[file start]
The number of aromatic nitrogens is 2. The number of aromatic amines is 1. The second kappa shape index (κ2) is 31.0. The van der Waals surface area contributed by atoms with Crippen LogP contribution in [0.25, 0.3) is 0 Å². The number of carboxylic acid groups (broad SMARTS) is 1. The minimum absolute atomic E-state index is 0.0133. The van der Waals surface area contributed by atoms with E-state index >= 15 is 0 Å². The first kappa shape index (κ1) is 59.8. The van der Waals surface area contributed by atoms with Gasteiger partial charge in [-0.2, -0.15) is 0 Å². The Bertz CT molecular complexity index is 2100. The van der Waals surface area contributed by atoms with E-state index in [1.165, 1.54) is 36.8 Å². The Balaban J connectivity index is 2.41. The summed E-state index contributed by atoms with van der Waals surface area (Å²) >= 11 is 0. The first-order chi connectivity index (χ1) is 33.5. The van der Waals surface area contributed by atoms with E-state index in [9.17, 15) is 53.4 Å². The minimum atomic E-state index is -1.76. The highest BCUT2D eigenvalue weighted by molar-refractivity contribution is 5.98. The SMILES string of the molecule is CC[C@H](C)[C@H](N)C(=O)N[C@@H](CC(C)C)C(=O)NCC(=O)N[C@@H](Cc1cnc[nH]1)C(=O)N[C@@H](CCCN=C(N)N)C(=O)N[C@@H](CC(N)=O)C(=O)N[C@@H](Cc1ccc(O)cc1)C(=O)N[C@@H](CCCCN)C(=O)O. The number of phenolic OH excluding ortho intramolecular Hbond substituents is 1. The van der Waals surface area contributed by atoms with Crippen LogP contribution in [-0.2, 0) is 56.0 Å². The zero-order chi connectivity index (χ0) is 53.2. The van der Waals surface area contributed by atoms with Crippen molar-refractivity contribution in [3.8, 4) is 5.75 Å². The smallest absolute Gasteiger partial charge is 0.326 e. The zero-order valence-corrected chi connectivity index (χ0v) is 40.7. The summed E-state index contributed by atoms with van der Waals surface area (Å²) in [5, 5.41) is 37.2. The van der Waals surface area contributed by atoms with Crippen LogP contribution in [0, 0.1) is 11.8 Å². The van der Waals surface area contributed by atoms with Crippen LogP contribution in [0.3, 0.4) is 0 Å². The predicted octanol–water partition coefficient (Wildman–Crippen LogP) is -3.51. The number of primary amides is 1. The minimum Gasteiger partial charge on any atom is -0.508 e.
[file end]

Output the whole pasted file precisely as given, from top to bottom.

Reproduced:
The number of aromatic nitrogens is 2. The number of aromatic amines is 1. The second kappa shape index (κ2) is 31.0. The van der Waals surface area contributed by atoms with Crippen LogP contribution in [0.25, 0.3) is 0 Å². The number of carboxylic acid groups (broad SMARTS) is 1. The minimum absolute atomic E-state index is 0.0133. The van der Waals surface area contributed by atoms with E-state index >= 15 is 0 Å². The first kappa shape index (κ1) is 59.8. The van der Waals surface area contributed by atoms with Gasteiger partial charge in [-0.2, -0.15) is 0 Å². The Bertz CT molecular complexity index is 2100. The van der Waals surface area contributed by atoms with E-state index in [1.165, 1.54) is 36.8 Å². The Balaban J connectivity index is 2.41. The summed E-state index contributed by atoms with van der Waals surface area (Å²) >= 11 is 0. The first-order chi connectivity index (χ1) is 33.5. The van der Waals surface area contributed by atoms with E-state index in [9.17, 15) is 53.4 Å². The minimum atomic E-state index is -1.76. The highest BCUT2D eigenvalue weighted by molar-refractivity contribution is 5.98. The SMILES string of the molecule is CC[C@H](C)[C@H](N)C(=O)N[C@@H](CC(C)C)C(=O)NCC(=O)N[C@@H](Cc1cnc[nH]1)C(=O)N[C@@H](CCCN=C(N)N)C(=O)N[C@@H](CC(N)=O)C(=O)N[C@@H](Cc1ccc(O)cc1)C(=O)N[C@@H](CCCCN)C(=O)O. The number of phenolic OH excluding ortho intramolecular Hbond substituents is 1. The van der Waals surface area contributed by atoms with Crippen LogP contribution in [-0.2, 0) is 56.0 Å². The zero-order chi connectivity index (χ0) is 53.2. The van der Waals surface area contributed by atoms with Crippen molar-refractivity contribution in [3.8, 4) is 5.75 Å². The smallest absolute Gasteiger partial charge is 0.326 e. The zero-order valence-corrected chi connectivity index (χ0v) is 40.7. The summed E-state index contributed by atoms with van der Waals surface area (Å²) in [5, 5.41) is 37.2. The van der Waals surface area contributed by atoms with Crippen LogP contribution in [0, 0.1) is 11.8 Å². The van der Waals surface area contributed by atoms with Crippen LogP contribution in [0.3, 0.4) is 0 Å². The predicted octanol–water partition coefficient (Wildman–Crippen LogP) is -3.51. The number of primary amides is 1. The minimum Gasteiger partial charge on any atom is -0.508 e.